Postal history auction a tribute to Australia's penal origins

Author: Richard Brewster | Posted: 21st November, 2023

An impressive postal history collection up for auction in Melbourne inextricably links the former Australian penal colony of Norfolk Island and Pitcairn Island, home to survivors of the infamous 1789 mutiny on the British ship HMAV Bounty and their descendants.

Under the leadership of acting lieutenant Fletcher Christian, the mutineers had commandeered the ship from Captain William Bligh who, with several of his loyal crew, managed to sail the small boat they were set adrift in to Indonesia. Bligh later became an early Governor of New South Wales.

Belonging to David Murray Brown, the collection is part of Abacus Auctions three-day sale of stamps, postal history, medals, coins, banknotes, sporting memorabilia and other collectables from 11am Wednesday December 6 until Friday December 8 at 29 Hardner Road, Mount Waverley.

The two islands close connection was forged in 1856 when all 163 Pitcairn residents were transferred to Norfolk Island, an isolated rock between New Zealand and New Caledonia, after they had outgrown their former home.

Eighteen months later, 16 returned to Pitcairn followed in 1864 by 27 others.

Abacus postal history specialist Gary Watson has described much of the Pitcairn Island collection as the best he has seen in 20 years.

“Because there was no postage, it was a very primitive system and, until 1920, mail to and from the island relied on passing ships,” he said.

“After that, rubber hand stamps were used to signify that the letter had been posted at Pitcairn Island and that there were no stamps available.”

With the support of both the administrative British and New Zealand Governments, this acceptance of unstamped mail continued until March 15, 1926 when the concession was withdrawn.

Brown’s Pitcairn collection includes a circa 1775 map (lot 3813) showing the incorrect longitude reading when discovered by Philip Carteret aboard HMS Swallow – allowing the Bounty mutineers to remain undiscovered for 18 years from 1790 to 1808. It also includes postal history examples from 1922 to 1926 and until 1972.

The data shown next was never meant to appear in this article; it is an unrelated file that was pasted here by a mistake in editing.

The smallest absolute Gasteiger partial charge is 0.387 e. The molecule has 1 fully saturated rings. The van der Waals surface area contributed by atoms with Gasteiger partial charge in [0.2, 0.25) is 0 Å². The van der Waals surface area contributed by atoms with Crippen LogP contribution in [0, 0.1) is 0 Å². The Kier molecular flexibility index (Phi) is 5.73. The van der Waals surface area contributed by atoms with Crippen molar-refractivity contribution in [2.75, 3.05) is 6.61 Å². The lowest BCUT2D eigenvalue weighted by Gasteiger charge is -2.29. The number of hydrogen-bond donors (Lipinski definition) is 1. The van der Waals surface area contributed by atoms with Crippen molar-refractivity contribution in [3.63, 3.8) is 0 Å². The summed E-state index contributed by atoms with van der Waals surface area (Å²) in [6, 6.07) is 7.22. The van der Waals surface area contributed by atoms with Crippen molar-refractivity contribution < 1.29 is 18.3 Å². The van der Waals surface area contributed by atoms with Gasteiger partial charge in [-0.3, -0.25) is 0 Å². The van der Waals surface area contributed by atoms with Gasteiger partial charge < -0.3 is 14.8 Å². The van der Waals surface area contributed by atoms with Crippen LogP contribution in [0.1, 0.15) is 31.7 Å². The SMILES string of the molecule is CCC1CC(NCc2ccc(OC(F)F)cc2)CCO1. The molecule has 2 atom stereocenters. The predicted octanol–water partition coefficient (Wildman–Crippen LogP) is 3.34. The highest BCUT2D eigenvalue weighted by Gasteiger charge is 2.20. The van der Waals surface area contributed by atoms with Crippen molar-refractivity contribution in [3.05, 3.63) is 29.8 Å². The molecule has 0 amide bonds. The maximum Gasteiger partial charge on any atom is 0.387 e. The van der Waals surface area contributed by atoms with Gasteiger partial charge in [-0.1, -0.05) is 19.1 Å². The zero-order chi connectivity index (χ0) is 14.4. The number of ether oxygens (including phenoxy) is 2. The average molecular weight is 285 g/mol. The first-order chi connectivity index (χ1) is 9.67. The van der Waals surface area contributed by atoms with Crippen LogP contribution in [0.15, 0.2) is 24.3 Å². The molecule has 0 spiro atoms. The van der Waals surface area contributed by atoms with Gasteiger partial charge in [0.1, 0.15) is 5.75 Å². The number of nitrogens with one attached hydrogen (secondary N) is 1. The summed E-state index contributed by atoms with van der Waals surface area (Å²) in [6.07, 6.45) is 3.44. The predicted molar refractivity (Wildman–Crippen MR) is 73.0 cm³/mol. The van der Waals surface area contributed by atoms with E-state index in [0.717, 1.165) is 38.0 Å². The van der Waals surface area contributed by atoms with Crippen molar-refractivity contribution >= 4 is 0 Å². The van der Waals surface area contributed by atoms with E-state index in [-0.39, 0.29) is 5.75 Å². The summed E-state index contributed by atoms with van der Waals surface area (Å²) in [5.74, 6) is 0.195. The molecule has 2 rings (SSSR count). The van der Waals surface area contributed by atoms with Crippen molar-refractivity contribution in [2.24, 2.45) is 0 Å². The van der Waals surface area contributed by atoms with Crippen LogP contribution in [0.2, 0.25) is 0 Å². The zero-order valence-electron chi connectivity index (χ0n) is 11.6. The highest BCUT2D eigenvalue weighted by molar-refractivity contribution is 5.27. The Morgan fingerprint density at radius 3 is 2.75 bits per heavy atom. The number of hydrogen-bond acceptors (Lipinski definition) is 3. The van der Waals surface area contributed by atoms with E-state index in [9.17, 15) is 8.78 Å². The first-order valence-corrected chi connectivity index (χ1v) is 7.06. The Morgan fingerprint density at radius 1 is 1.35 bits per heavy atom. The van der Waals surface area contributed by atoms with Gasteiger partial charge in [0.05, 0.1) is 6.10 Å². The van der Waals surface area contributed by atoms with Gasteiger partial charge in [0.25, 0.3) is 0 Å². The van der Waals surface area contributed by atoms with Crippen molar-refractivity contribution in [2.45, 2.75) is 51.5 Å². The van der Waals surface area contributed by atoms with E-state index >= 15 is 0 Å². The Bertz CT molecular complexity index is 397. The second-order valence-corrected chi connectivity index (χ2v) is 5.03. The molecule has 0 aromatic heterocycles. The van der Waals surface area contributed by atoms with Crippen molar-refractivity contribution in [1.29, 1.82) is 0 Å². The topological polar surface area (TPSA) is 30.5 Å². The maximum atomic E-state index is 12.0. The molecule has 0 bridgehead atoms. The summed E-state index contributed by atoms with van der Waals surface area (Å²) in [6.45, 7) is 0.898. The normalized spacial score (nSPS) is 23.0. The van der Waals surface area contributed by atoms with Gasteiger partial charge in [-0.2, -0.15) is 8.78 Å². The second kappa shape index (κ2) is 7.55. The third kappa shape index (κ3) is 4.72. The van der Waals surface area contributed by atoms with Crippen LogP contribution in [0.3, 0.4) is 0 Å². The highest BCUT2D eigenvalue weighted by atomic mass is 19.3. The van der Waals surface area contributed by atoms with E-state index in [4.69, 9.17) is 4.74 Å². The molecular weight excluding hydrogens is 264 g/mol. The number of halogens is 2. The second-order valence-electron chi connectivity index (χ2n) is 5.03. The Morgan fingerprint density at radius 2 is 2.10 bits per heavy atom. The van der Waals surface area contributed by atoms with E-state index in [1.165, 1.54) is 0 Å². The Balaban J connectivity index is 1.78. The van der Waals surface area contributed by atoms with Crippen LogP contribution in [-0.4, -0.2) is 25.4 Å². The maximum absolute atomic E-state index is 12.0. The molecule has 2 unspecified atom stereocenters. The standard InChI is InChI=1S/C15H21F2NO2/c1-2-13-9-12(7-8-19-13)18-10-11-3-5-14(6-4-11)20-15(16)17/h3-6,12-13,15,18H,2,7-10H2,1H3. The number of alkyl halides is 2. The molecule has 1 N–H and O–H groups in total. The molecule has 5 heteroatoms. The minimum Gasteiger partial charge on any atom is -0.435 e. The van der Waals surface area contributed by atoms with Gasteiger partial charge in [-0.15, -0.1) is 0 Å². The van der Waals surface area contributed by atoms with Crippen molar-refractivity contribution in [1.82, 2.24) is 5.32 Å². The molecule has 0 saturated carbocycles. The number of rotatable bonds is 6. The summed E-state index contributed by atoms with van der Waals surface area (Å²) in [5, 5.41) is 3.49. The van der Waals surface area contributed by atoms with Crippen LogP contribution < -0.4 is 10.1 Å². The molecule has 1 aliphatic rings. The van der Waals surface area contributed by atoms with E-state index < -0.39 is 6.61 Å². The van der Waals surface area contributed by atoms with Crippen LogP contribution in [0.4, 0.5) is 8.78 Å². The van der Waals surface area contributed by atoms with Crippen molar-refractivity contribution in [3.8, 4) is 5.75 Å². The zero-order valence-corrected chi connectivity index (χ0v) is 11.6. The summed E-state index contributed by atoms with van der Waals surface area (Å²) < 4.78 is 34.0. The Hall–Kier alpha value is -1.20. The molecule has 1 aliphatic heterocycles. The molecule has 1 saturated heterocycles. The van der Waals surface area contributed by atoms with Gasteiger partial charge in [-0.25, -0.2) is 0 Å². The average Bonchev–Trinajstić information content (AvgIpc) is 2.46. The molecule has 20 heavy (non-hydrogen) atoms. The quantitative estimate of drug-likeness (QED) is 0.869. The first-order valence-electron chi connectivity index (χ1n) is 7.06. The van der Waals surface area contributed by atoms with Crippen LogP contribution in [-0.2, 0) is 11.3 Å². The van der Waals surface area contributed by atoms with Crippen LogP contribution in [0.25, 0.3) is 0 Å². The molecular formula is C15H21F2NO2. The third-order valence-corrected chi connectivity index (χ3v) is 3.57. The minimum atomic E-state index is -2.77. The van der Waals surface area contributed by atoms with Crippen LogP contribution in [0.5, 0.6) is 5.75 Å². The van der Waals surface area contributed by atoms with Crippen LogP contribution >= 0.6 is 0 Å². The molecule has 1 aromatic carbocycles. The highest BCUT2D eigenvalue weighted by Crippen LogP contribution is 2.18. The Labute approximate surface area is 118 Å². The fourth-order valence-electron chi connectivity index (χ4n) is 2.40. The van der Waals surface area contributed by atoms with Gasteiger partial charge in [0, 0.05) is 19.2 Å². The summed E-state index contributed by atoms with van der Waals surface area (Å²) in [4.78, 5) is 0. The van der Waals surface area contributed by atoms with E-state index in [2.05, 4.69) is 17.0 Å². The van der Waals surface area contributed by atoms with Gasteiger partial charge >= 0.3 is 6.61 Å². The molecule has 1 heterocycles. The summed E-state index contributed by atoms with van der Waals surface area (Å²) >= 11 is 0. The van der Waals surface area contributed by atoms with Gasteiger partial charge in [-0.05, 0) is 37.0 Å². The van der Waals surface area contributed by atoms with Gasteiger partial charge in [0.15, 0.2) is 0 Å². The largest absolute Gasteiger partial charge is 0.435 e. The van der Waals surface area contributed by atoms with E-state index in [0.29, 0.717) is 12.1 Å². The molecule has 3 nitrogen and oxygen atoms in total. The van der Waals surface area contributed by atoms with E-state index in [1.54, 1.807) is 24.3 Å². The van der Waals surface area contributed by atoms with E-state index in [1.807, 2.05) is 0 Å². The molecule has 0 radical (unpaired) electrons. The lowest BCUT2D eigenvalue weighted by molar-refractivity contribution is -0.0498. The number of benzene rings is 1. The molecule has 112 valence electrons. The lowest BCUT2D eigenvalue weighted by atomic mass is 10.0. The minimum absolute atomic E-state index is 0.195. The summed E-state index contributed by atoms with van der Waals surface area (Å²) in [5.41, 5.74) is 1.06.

Typical of the early rubber-stamped versions are lot 3815, a 1922 letter addressed to a Captain A.J. Charman aboard S/S Itaimana, one to a Mrs G.H. Cockell in Maryport, England, (lot 3817) and a third to Mr Warren, Ship’s Writer, on the RMS Remuera (lot 3818).

Norfolk Island was set up as a British penal colony on March 6, 1788 – barely two months after Captain Arthur Phillip arrived with the First Fleet at Port Jackson in Sydney Cove.

Brown’s Norfolk postal history includes 1777 and 1792 maps of the island (lots 3437 and 3438), a circa 1854 Tasmanian stamp used at the colony (lot 3441) and letters dating back to 1891.

Until November 1, 1856, the penal colony was administered from Hobart when the British appointed the New South Wales governor the responsible official.

Between 1855 and 1885, there was no post office on the island, with mail delivered by passing ships, until one was finally opened and administered from Sydney.

A Mrs Annie Watson from Lincolnshire features prominently in the Norfolk postal history with two rare letters (lots 3442 and 3443) and a large piece dated June 16, 1894 from the Fiji Times (lot 3444) – the only known pre-20th century usage of a newspaper from the island.

Several aircraft flight covers dating from 1931, 1946 and 1947 (lots 3448-3490) are other interesting items.

A former medical officer with the King’s African Rifles in Kenya and running mate of the first man to run a sub-four-minute-mile – British legend Roger Bannister, Perth’s Dr Cecil Walkley assembled an important collection of medals from various African campaigns including the Second Anglo-Boer War.

His 80 lots in the auction feature medals awarded to Lance Corporal Lowe (lot 4005) for his part in the 1898 charge of the 21st Lancers at Omduran – one of the last full-scale cavalry assaults by the British Army.

With a young Winston Churchill involved, 350 men of the regiment believed they were attacking 700 Muslims – when in fact 2000 tribesmen were concealed in a gully. Three Victoria Crosses were awarded that day – all to troop leaders in Lowe’s B Squadron, one of whom was killed during the charge.

Day one of the sale will largely be devoted to South Australian Dr Don Pearce’s collection of postal history and postal markings not seen on the auction market for at least 50 years.

A major highlight is one of the most important South Australian pre-stamp items dated November 11, 1839 – an envelope addressed to D MacLaren Esqre/Bank/Adelaide (lot 2002) which is the only recorded example of the two-line POST OFFICE/PORT LINCOLN handstamp, sent only a few months after the post office opened.


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